August 26, 2013
Social Mobility Dream
The American Dream is a term that is commonly herd in the United States. What it is commonly used for is people coming to the US legally or illegally to make more money and have a higher quality of life. Better jobs or better schools to attend, better government and, religious freedom. There are more than just the American dream for non-Americans. The American dream applies to every person trying to get a new job, new house, or new car. I am living proof that social mobility exists and I will explain why in this paper.
There are different ways to have social mobility. There are people that move up, the people that move down, and the people that move parallel. According to Schaefer (2011), The people that move up and down in prestige ranking for a specific job is called vertical mobility. The people that move parallel in prestige ranking are termed as horizontal mobility. There are also two types of vertical motilities. Intergenerational mobility is the success, or lack of success compared to your parents. Intragenerational mobility is the changes in social position within your life span (Chapter 8). Since the age of 18, I have experienced vertical mobility as well as intergenerational and intragenerational mobility.
After graduating high school I tried to be a professional bum, meaning all I did was hang out with friends and did not have any responsibility. My parents were divorced and my Mother let my current profession of being a bum last all of one summer. My first job was an entry level position of a seasonal package handler at United Parcel Service. I had the ambitions of becoming a full-time driver for the company one day. After about eight months of being a package handler my manager approached me and offered me a part-time supervisor position. Knowing once I went into management I would never have an opportunity to become a driver any more I turned the offer down. After doing some research and learning that the Teamster waiting list to become a driver was over six years I thought to myself did I really want to work inside the building for six years before having the chance to get out? With that new bit of information I decided to take the management position. With the new level of income I was able to move out of my Mothers house, my first step of being successful. The next step I took was purchasing a new car with no assistance from anyone at the age of 21. After five years of being in the part-time position of management UPS offered me a position as a full-time supervisor. This step doubled my income and placed me earning more income than my parents ever had and I was only the age of 23.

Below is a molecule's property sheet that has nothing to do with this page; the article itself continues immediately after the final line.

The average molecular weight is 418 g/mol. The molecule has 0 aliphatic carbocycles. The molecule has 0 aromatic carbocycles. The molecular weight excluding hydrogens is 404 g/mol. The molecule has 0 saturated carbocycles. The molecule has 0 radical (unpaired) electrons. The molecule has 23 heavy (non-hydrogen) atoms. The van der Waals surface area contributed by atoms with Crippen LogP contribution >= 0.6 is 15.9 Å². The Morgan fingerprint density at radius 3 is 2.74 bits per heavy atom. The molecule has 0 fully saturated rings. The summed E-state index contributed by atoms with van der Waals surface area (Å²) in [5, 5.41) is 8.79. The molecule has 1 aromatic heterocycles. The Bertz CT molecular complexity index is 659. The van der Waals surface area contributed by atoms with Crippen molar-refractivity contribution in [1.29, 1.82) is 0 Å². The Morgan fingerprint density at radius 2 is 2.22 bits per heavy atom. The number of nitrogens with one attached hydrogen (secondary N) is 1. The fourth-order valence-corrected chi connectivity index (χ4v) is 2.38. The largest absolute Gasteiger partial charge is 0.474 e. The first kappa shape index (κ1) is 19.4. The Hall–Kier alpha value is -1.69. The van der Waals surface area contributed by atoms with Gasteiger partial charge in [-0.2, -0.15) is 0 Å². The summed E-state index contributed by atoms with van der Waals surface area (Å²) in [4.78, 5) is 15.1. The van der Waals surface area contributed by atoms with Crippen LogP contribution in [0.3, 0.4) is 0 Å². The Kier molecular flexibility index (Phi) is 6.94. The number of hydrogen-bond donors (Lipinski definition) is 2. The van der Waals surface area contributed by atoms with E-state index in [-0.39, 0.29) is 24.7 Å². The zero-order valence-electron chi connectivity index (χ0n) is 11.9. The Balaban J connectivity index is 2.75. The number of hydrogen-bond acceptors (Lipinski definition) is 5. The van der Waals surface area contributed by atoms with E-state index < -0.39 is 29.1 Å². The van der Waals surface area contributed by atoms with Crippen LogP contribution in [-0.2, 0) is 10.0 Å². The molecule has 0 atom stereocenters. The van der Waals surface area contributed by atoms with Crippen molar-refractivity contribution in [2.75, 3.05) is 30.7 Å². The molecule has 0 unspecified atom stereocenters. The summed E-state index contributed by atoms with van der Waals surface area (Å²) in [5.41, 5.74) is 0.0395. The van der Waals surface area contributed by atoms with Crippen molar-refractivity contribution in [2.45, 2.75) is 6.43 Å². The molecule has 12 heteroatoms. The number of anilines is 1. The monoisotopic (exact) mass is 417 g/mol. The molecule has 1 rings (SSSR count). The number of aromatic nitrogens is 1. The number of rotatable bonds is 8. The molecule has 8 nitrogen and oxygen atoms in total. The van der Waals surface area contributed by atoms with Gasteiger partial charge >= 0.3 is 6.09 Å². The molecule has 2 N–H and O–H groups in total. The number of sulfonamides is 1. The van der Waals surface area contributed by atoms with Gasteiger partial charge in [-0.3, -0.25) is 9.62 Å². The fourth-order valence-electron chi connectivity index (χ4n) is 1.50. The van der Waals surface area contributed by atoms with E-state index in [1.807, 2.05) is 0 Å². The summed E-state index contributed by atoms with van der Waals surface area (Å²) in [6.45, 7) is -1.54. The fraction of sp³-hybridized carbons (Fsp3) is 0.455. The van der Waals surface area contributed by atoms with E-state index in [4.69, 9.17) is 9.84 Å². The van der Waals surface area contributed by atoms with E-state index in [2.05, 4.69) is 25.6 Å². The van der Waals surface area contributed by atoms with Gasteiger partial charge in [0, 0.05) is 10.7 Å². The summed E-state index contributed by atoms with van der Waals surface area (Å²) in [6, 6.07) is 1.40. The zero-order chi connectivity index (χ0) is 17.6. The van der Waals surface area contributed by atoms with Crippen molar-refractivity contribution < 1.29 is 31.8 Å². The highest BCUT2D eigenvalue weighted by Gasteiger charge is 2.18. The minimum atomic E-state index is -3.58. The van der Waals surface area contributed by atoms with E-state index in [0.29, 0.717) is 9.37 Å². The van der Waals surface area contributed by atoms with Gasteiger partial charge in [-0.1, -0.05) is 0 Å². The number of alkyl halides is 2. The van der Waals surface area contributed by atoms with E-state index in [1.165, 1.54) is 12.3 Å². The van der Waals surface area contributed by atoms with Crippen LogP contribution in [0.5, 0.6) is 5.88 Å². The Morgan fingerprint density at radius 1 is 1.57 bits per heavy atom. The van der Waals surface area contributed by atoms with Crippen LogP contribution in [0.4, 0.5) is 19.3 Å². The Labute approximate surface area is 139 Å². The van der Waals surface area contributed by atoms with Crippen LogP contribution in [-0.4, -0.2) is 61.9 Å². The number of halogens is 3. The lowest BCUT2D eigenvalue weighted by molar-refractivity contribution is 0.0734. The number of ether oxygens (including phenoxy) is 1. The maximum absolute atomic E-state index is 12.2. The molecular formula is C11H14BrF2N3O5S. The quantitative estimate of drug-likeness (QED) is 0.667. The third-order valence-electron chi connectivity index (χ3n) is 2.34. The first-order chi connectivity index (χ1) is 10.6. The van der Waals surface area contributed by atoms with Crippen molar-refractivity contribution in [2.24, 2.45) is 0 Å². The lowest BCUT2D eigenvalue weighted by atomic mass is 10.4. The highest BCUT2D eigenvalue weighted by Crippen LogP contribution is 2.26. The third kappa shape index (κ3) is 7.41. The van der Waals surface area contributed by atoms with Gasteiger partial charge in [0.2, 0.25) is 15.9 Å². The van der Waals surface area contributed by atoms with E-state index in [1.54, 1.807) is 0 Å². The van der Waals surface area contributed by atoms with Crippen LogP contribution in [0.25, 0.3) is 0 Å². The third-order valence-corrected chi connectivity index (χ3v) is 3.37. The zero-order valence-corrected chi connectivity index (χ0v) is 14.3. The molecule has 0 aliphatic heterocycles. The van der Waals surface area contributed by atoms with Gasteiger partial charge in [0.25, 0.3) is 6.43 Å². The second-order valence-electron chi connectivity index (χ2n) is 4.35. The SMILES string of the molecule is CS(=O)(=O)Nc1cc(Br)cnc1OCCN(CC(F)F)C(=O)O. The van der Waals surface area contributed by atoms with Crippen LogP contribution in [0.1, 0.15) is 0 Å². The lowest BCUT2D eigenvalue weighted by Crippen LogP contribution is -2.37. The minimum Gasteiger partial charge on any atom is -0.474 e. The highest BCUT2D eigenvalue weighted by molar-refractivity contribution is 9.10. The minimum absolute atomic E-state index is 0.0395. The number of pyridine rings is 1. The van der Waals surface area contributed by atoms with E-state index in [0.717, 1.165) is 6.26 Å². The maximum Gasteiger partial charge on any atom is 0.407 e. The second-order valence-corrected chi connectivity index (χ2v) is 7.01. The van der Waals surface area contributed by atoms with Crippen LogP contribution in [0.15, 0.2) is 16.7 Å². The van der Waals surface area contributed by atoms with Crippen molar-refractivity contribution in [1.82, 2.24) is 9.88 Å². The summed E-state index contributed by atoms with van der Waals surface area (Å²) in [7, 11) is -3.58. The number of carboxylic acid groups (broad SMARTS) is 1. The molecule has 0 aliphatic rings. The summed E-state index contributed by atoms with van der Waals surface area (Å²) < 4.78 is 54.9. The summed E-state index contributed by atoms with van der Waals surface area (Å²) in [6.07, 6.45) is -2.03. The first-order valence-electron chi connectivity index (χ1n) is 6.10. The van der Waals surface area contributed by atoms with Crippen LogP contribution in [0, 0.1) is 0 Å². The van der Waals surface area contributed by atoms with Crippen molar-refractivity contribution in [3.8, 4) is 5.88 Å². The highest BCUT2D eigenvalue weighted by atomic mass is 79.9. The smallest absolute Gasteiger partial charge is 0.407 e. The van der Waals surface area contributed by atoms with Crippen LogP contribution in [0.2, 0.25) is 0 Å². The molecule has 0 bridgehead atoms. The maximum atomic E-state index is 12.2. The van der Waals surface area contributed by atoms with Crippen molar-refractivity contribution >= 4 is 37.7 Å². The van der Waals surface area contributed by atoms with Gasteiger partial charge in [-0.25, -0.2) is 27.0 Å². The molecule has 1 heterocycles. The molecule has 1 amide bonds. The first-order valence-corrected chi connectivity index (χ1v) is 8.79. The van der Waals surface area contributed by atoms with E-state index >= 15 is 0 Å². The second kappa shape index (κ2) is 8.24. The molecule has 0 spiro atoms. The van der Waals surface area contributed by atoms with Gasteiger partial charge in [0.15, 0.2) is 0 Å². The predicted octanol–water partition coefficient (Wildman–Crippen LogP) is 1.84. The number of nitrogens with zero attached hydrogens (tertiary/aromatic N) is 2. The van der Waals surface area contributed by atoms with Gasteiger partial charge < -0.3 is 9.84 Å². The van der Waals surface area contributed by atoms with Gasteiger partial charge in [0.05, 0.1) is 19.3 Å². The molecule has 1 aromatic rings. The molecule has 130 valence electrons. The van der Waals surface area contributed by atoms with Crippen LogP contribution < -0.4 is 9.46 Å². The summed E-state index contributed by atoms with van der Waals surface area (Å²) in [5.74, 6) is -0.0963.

My Mother has a degree and was working at a processing center of a bank for many years. She decided to quit when I was eight so she could spend more time with me. She then started her own childcare business and never made what she did at the bank. Still made enough to pay the bills and support her and I so there were no complaints from her or I. My father had no college education but was in the Navy. When he retired from the Navy he worked as an inconsistent trucker working enough hours or days to get him and our family through the year.
In this year I decided to do the same as my Mother and quit my job to spend some time with my newly started family. I gave up a $79,000 a year job with no degree to do so. Unlike my Mother I have recently acquired a new job working less hours and making $11,000 more a year. I am currently enrolled in school to find either a higher position in my new workplace or to find a higher position in a new company. I am doing this to make sure I can provide the best of everything to my family so they will